Takeout was the same type of puzzle as last year, except for the "highlight" of finding that last word was actually backwards in the letters in the second unfilled row. I had been looking for it for awhile so to find it there was amusing.
I hit the first (not second) of the Flash Cards on my return trip by figuring out which two products would even be close. Then did the Crack It On. The instructions were ambiguous yesterday about "grid" and "diagonals" so that I thought there could be several as this puzzle is usually presented. I had practiced with 3x's but this was a good hard 2x. My break-in was looking at columns 23 on the left hand grid and trying to match X1X23 and X123X in any words. Sadly it was a word at the very end of the list, TITLE, that gave me what I needed but once I had that sure work-in it was rather straight-forward.
The Square Count got a quick answer, then I think 3 more quick answers as I corrected certain subcounts. Still not interested in being sure of my answer, or if Nick actually meant subcounts descending in square size order or number order but I went with the former.
The Masyu was incredibly nice and used a familiar theme in the black sections, including with the long vertical that will go between them. Melon seems to think its a juno but I know a few other authors (not many) who could have done it. Hopefully we'll eventually learn but from the USPC to this point "Nikoli" is all we ever see.
Times Like These was the lone Friedman puzzle this year it seems which I'm very happy with. I realized it would solve by figuring out how to bury 0's in certain products, like X0Y in the first row. Certainly a fun new design with good math teaching properties. Wonder what more can be done with it?
Easy as ABCD was easy as ABCD, even without any croco-puzzle practice the last month.
That left the STD (unlikely to return to), the second Flash Cards, and two word puzzles. I figured I'd go in return order starting at the Flash Cards which just needed second level thinking about what similar types of fractions (that add to an integer) get flipped. ?/27 and ?/9 seemed pretty likely as working out when 6/27 reduced to a 2/9 and it did. I am so thankful that both of these puzzles used just 4 cards where the example was WAY TOO HARD! Bad Example! Bad!
While I missed a work-in on the hex words earlier, I got a very promising triangle in the lower-left with UPDATED, STELE, and BRITT with nucleated nicely for the rest of the way. A bit of work, and my word marking was sort of sloppy so it took extra time to check that I had the right missing thing.
Onto the last puzzle, the Word Connection, which is probably my favorite newish-feeling puzzle of this test. Serkan had pointed to a link this morning from the Japanese Puzzle Championship in 2002 with SUN, MON, ..., SAT and I was expecting something like that (full day names) or possibly months. Even expecting it might be months, I did not correctly bank the letter data in the puzzle until I'd gotten very close to the answer. Specifically, I knew there were 11 months with letters + JUNE, but I never thought about MAY until the end. That would have been a lot better to spot early, as the APRIL MAY column with JUNE and JULY on the back-swing was pretty obvious to see after I'd done the hard work of getting the months on the left correct. Unfortunately, by the time I was close to the answer orbit, time was out, and I never got to a sure enough state (certainly 80% sure in the second penalty minute) to even try for the 25-20=5 points.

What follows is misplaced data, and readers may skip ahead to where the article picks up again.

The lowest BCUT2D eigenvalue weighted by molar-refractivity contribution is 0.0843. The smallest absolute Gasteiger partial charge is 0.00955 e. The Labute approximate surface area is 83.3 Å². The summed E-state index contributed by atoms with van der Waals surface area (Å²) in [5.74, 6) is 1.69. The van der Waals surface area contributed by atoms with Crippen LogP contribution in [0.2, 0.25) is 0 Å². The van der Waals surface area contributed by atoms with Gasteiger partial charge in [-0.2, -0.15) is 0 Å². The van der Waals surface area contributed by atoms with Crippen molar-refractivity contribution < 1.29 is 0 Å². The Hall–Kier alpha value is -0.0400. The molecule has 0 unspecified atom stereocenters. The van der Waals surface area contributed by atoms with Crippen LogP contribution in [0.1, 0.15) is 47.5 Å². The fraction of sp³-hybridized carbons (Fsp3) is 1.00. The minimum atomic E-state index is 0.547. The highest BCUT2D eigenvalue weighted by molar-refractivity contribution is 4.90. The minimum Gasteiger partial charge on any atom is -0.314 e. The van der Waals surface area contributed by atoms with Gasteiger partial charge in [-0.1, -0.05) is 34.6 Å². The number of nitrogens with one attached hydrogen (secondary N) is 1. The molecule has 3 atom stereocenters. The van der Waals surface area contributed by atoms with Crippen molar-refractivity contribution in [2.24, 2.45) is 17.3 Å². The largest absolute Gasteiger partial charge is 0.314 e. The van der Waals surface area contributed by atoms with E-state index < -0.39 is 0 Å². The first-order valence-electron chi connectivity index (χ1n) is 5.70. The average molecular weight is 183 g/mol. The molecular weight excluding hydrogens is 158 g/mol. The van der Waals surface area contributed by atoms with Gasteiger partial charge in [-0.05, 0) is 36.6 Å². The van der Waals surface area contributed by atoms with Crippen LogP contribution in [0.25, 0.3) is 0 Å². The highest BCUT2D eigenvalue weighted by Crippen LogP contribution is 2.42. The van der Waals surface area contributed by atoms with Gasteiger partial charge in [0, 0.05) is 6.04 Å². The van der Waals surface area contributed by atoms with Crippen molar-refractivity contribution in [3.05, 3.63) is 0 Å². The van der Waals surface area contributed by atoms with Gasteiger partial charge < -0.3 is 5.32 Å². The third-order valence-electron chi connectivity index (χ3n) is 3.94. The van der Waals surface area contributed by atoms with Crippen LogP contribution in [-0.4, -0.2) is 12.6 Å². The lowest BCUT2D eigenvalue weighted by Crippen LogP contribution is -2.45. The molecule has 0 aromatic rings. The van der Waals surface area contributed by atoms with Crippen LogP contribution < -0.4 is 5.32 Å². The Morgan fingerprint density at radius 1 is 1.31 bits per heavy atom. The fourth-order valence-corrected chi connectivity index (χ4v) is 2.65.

So, a slightly off day, but a very very fun test. My worry was that with so many good LMI tests these days that the USPC would lose the luster somewhat. This test raised the bar in many many good ways. Not a single bad or unfair puzzle. Only a lot of variety, some familiar but well-executed classics, and some very fun new variations. Thanks to all the puzzle authors. And thanks to Nick (and Will) for the continued work to put together a stellar test, and to consider rules updates and such as I'm sure people will agree this is certainly the best USPC yet on almost every level.
I'm saddened that I didn't solve at my absolute best, and seeing Melon solving essentially at my speed on Magic Cube and Japanese Puzzle Land in the last month I expected he would be the rival to watch. On those two LMI tests he proved he can't submit answers. We'll see if that is the case this time. But completing the test early when I have my tentative finish time at 2:37 gives him a 15 minute (10%) whooping of the old champion modulo mistakes by either of us. I've always said I would go to the WPC for sure if I won the USPC, and think about sitting out if I did not. I think I now have to sort out if I actually have 10 days of time when I'm starting a new job only a couple weeks before this trip. There's also the "only do one of the WSC/WPC" option which is the most likely compromise, but if so that will certainly be competing at the WPC and not the WSC.
Palmer is to be congratulated whatever the scores eventually report. There are other unknown solvers, but I'd put money on him right now being back on team USA. The fourth spot is really up for grabs until the results are in.